Neck dissection contraindications
Contraindications to neck dissection have been controversial. Some of them are listed below 14):
- Severe cardiopulmonary disease, COPD with poor functional status
- Preoperative imaging showing deep infiltration of the tumor in the prevertebral space, scalene muscles, levator scapula muscle, phrenic nerve, and brachial plexus are not suitable candidates
- The primary tumor that is uncontrollable.
- Distant metastatic disease
- Fixed neck mass in the deep cervical fascia and/or skull base involvement
Neck dissection procedure
Neck dissection is a major surgery done to remove lymph nodes that contain cancer. It is done in the hospital. Before surgery, you will receive general anesthesia. This will make you sleep and unable to feel pain.
The amount of tissue and the number of lymph nodes that are removed depend on how far the cancer has spread.
A single trifurcate neck incision was the most frequently used incision in the past. However, it is now these operations are carried out effectively with a single skin crease incision in the mid-neck of sufficient length. The named incisions that a reader should know are Latyshevsky and Freund, Mac Fee, Crile, Kocher, Schobinger, and Hockey stick incision 15).
Raising skin flaps
The skin incision is deepened through the subcutaneous tissue and then through the platysma muscle. The posterior flap is then raised in the subplatysmal plane by applying traction to the flap with skin hooks and counter-traction of the deeper soft tissues. The flap is elevated up to the anterior border of the trapezius muscle.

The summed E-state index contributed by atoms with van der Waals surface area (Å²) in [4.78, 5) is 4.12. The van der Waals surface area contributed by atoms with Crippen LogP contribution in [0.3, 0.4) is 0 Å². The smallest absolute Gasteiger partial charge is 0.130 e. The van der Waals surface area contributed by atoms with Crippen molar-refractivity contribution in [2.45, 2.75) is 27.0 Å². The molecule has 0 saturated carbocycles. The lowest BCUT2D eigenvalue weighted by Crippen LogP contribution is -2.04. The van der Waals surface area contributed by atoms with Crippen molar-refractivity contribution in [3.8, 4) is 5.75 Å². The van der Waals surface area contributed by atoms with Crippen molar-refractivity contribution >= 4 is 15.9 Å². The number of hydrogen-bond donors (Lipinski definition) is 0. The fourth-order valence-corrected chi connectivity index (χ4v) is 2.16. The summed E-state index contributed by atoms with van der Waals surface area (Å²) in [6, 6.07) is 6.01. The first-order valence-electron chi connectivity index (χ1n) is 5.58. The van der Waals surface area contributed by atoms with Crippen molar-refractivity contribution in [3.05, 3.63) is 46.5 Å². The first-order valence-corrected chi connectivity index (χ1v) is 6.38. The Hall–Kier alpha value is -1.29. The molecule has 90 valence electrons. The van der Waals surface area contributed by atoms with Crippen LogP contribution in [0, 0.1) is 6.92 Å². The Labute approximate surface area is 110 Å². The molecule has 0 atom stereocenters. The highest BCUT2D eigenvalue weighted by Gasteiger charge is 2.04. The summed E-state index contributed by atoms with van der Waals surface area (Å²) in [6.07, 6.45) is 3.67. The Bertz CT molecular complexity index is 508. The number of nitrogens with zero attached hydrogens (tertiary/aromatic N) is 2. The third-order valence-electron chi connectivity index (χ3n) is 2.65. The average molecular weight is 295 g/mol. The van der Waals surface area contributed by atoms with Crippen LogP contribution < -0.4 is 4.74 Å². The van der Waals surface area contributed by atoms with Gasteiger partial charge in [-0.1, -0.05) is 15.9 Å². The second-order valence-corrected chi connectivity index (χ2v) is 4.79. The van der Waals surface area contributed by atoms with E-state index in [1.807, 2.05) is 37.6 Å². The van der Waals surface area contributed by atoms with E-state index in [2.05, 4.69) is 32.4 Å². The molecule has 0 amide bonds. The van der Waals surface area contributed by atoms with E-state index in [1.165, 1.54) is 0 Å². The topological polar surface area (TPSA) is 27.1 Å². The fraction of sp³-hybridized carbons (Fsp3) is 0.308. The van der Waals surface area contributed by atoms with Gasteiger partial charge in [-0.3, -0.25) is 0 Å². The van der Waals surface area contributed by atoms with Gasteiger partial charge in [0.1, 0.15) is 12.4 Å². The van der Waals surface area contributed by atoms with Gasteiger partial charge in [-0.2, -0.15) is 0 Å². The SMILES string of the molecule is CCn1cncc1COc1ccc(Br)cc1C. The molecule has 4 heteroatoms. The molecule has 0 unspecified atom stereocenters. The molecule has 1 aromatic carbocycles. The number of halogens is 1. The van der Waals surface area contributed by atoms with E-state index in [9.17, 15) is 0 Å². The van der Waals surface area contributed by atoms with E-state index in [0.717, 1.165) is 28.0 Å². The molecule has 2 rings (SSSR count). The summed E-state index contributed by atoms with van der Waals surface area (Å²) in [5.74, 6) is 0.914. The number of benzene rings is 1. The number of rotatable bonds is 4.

Identifying Marginal mandibular nerve
Careful identification of the marginal branch of the facial nerve is crucial. Posteriorly the greater auricular nerve and the external jugular vein overlying the sternocleidomastoid muscle come into view as the elevation of the flap continues. The greater auricular nerve and the external jugular vein should be identified carefully and preserved. We advise the use of the scalpel or scissors to dissect around the mandibular branch rather than electrocautery as it may cause temporary damage to the nerve. This nerve lies just anterior to the submandibular fascia and superficial to the posterior facial vein. The vein is ligated, and its upper stump retracted cephalad, protecting the marginal branch of the facial nerve. The pre-vascular facial lymph nodes are exposed and dissected out (Hayes Martin maneuver).